“In other words, a 10% increase in a hospital’s composition of high-burnout nurses is associated with an increase of nearly one UTI and two SSIs per 1,000 patients,” Cimiotti explains. “So burnout contributes even more to increased patient infection rates than understaffing. This makes sense because increased workloads result in more burnout – it’s difficult to separate the two.”

Importantly, the researchers found that lowering nurse burnout reduces infection rates and the associated costs of infection across the range of burnout levels. “This is most pronounced when burnout is reduced by 30 percent,” says Cimiotti.

When this occurs, UTIs can be reduced by more than 4,000 infections and SSIs by more than 2,200 infections, the study found. This translates to annual hospital cost savings of between $28 million and $69 million.

“The takeaway is clear: Differences in nurse workloads across hospitals are strongly associated with transmission of infections,” says Cimiotti.

A Multi-Factorial Problem

Both Nichol and Cimiotti acknowledge that HAIs are a multi-factorial problem with many different potential causes. “Hospitals have done a number of things the past few years to try to drive down the rates of infection, but we’ve also seen high rates of nurse turnover,” says Nichol.

Of course, the nursing shortage has been well-publicized for years. According to the American Association of Colleges of Nursing, the number of nurses leaving the field each year has doubled over the past decade — from around 40,000 in 2010 to a projected 80,000 this year.

With more than half of nurses now 50 years of age or over, it’s projected that one million nurses will retire over the next decade. The Bureau of Labor Statistics projects the need for an additional 203,700 new nurses each year through 2026 to fill newly created positions and replace these retiring nurses.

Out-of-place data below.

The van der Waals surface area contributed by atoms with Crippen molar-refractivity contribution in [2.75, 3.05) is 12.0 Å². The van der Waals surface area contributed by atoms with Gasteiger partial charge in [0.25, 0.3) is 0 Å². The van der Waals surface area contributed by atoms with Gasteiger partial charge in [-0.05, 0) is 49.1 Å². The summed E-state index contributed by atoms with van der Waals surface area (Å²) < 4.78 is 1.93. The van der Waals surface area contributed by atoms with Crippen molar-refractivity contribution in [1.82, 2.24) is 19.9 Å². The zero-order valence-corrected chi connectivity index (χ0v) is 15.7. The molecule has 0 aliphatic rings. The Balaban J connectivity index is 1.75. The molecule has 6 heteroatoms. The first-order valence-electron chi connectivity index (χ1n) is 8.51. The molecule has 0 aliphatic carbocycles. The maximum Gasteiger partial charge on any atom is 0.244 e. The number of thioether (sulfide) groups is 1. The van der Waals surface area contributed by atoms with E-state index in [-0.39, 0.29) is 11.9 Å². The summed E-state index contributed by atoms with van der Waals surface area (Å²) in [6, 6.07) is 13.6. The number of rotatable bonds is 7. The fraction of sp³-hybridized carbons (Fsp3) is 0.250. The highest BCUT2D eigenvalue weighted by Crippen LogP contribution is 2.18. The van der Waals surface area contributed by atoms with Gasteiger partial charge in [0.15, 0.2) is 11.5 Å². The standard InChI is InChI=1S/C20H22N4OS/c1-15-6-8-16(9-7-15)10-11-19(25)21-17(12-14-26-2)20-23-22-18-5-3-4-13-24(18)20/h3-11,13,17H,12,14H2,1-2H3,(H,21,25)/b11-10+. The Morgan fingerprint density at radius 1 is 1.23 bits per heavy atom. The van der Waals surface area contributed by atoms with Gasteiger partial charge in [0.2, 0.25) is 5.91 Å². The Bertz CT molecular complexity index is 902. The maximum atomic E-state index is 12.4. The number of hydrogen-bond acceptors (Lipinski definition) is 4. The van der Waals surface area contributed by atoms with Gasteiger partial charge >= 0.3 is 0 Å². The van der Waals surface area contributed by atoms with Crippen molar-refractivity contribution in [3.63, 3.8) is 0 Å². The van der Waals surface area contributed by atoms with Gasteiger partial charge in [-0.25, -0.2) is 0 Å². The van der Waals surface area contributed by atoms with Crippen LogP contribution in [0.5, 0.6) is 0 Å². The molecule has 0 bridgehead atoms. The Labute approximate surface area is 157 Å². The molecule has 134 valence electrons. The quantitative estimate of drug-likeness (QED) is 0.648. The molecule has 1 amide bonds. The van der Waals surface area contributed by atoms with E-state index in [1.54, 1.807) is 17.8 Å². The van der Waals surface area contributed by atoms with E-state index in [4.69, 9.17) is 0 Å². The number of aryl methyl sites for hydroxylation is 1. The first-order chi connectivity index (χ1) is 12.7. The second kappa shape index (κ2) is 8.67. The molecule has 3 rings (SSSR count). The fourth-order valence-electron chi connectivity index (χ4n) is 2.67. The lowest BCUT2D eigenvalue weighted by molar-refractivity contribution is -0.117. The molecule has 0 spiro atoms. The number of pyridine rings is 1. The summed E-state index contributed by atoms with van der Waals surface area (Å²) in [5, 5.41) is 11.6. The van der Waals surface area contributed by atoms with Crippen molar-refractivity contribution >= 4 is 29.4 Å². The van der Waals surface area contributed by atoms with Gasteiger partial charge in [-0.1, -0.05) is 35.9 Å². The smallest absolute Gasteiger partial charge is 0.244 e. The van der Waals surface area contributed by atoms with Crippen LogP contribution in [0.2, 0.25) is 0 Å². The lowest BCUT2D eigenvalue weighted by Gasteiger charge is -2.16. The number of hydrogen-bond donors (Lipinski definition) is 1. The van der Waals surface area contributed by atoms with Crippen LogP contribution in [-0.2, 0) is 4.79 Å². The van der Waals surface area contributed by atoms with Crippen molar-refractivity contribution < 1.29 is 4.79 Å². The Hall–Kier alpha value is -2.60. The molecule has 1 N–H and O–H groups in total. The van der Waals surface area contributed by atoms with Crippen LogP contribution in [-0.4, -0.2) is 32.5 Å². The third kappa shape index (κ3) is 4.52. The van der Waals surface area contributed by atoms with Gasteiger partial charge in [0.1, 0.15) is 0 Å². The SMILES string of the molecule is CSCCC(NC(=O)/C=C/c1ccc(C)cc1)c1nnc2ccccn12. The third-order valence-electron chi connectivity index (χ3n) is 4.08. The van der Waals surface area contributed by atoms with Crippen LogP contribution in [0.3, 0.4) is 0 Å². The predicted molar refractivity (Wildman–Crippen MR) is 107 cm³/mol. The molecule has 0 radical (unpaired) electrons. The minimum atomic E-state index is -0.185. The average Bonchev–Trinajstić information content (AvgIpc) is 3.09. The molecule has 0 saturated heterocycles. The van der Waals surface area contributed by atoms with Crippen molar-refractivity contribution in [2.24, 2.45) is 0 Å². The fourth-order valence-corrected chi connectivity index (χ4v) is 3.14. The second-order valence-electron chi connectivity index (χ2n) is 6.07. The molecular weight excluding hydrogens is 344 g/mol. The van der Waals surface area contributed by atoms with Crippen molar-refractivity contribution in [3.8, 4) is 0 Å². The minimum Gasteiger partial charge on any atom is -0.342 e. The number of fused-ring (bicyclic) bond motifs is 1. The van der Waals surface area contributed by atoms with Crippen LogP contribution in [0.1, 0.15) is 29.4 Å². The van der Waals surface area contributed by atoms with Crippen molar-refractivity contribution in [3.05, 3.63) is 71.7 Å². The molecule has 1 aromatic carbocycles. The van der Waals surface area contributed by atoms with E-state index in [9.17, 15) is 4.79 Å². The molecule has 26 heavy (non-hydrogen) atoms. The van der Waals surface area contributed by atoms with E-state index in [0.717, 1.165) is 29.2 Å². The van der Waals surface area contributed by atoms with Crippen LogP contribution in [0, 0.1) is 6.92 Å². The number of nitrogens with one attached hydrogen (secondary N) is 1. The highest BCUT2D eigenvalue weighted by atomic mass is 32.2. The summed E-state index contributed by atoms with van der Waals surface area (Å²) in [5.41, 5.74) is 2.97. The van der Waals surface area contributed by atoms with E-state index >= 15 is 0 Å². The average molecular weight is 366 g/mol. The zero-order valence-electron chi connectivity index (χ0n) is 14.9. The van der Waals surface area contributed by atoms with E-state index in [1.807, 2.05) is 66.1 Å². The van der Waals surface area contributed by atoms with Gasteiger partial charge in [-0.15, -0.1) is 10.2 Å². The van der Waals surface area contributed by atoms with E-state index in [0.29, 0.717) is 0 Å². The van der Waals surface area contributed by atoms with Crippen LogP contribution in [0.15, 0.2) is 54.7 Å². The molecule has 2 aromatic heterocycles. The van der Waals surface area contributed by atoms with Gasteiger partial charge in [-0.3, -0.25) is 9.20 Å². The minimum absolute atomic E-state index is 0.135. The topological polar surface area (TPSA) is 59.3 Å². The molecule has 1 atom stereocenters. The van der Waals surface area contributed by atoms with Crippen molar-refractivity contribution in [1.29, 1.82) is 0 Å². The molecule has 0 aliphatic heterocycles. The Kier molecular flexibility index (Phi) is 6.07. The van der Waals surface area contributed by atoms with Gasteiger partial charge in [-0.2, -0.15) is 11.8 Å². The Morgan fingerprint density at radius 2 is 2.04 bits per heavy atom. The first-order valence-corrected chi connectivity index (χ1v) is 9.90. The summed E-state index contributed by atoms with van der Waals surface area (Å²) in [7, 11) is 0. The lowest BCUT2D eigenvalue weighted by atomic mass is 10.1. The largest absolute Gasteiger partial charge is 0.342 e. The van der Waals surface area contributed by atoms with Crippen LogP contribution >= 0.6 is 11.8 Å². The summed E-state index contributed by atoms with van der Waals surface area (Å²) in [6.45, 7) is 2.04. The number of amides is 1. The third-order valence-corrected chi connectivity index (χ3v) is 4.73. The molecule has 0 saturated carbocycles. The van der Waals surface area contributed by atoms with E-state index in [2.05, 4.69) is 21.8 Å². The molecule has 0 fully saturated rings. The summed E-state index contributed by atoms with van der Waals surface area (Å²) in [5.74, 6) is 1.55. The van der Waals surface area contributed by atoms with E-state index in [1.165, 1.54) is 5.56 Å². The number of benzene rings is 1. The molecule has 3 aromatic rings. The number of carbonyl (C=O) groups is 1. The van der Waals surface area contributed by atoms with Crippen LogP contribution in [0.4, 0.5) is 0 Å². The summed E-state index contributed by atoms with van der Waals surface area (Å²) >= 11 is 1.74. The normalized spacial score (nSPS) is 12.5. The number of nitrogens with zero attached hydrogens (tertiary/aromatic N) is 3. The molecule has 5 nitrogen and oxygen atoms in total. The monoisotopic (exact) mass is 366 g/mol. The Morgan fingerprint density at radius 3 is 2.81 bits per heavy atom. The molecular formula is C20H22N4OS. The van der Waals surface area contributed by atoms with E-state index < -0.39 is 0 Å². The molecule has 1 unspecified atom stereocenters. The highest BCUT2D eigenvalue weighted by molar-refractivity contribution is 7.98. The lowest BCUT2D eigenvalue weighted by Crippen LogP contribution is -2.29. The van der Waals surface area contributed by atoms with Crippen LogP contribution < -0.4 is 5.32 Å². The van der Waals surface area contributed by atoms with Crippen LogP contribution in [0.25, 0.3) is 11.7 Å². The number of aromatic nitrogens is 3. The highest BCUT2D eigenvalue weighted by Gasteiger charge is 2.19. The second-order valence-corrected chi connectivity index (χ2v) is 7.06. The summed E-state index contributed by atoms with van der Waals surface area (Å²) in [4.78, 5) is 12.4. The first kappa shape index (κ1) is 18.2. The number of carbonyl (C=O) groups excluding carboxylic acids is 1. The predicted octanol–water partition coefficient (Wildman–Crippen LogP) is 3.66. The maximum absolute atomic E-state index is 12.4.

Given these statistics, the solution to remaining fully staffed and helping nurses avoid burnout in order to reduce HAIs lies in creating a culture where nurses are appreciated, says Nichol.

“Many hospitals tend to pay lip service to this,” he says. “There’s no question that we need to double down when it comes to making sure nurses feel valued.”

Nichol recommends that hospitals “flatten the hierarchy” so nurses have more input when it comes to policies and procedures that affect the way they do their jobs. “With a vertical hierarchy it’s hard for those who see what needs to be done to get their voice heard and help bring about change.”

“The charge nurse who runs the OR is just as important as the surgeon because he or she has to coordinate and keep everything running smoothly,” Nichol adds. “But the charge nurse usually doesn’t have a seat at the decision-making table.”

Cimiotti concurs.

“It’s important to create a climate where everyone is respected. Unfortunately, we don’t see this in every hospital, which is disappointing to say the least,” Cimiotti says. “It doesn’t cost anything to create an environment where everyone’s input and opinion is valued.”

Patient Monitoring Innovations

Babcock says recent innovations that have improved patient monitoring can also help.

“Infection prevention and control training is a critical part of the solution,” she says. “Training provides frontline personnel with the information and skills they need to successfully apply best practices for safe care.”

“As the research has shown, when frontline providers have the resources they need, there are measurable improvements in the prevention of HAIs,” Babcock adds.

SHEA has released a new online training program, Prevention Course in Healthcare-Associated Infection Knowledge and Control (

“This course is designed to train frontline health care personnel in best practices to prevent and control HAIs and pathogens that can spread in the health care setting,” says Babcock.